A virus or bacterium? An answer in only 15 minutes

A device developed by MeMed provides doctors at the Hillel Yaffe Medical Center with a fast laboratory answer, within just 15 minutes, to the question of whether the source of the infection is viral or bacterial. Hillel Yaffe is one of the only medical centers worldwide where the innovative test is performed

“The ability to discriminate between a viral or bacterial disease is essential to providing the best possible care,” explains the Director of the Infectious Diseases and Preventing Infectious Diseases Unit at Hillel Yaffe Medical Center, Dr. Michal Stein, and Director of the Pediatrics Wing, Dr. Adi Klein, who were partners in the process to include the test in the hospital laboratories. “On one hand, I do not want to accidentally miss diseases caused by bacteria, while on the other, we are interested in reducing the overuse of antibiotics, which can cause harm both to the patient and also cause the creation of antibiotic-resistant bacteria.”


Today the tools which the doctor possesses when diagnosing the source of the infection are, among others, the doctor’s physical examination, laboratory tests, and medical imaging. Based on the results obtained, and together with medical considerations, the doctor decides whether or not to use antibiotics, and in what way. However, these tests do not always provide an unequivocal answer to the source of the disease – whether it is bacterial or viral. From this viewpoint, the device and the test it offers, help very much in the decision making process.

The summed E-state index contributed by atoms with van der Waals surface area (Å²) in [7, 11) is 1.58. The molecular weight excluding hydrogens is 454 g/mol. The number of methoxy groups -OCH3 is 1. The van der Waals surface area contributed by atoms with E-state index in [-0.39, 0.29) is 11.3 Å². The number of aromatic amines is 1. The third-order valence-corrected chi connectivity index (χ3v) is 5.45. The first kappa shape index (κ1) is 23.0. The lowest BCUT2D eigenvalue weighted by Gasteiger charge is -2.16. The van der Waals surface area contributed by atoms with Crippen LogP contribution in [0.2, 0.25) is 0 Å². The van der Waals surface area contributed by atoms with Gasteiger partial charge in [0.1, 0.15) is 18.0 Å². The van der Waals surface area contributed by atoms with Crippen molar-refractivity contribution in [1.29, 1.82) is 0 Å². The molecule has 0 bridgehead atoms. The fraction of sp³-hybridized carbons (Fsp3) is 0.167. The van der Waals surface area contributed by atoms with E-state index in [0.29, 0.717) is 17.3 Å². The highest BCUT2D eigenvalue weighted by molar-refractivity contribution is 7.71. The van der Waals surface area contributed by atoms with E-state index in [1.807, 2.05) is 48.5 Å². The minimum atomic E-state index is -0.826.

Over the past decade, MeMed has partnered with leading research and medical institutions in the world, including the US army and the European Union, to examine the effectiveness and validity of the BV MeMed test. Recently, the test received authorization to be commercially marketed in Israel and Europe. The Hillel Yaffe Medical Center is one of the first hospitals in Israel and Europe where use of the test is already integrated into the emergency rooms and hospital departments.



In 2015, the first generation of the test was developed, and many studies were carried out to validate it. The Hillel Yaffe Medical Center played a central part in this process. “With the first generation tests, the testing was carried out in the Pediatrics Department and the results took 3.5 hours,” explains Director of the Hillel Yaffe Medical Center Laboratory Department, Dr. Maanit Shapira. “In addition, the testing required many inputs by experienced workers and was, therefore, performed only once daily.”


Today, with the integration of the second generation and the introduction of the MeMed Key device, results are produced in just 15 minutes. In addition, running the test is now fast, simple, and user friendly. The testing is based on groundbreaking technology which combines artificial intelligence and measuring proteins of the immune system, with an accuracy of over 90%.


“The device examines the levels of three proteins in the immune system, and with the aid of an algorithm, calculates the likelihood of bacterial or viral infection. It thus helps the doctor with his clinical diagnosis, and thereby prevents over or under use of antibiotics. The device operates 24/7 and can be operated by any trained lab worker. It significantly reduces the time until the results are obtained and aids the emergency room doctor in making an informed decision regarding the preferred treatment,” concludes Dr. Shapira. “Undoubtedly this is an effective tool for both doctor and patient.”

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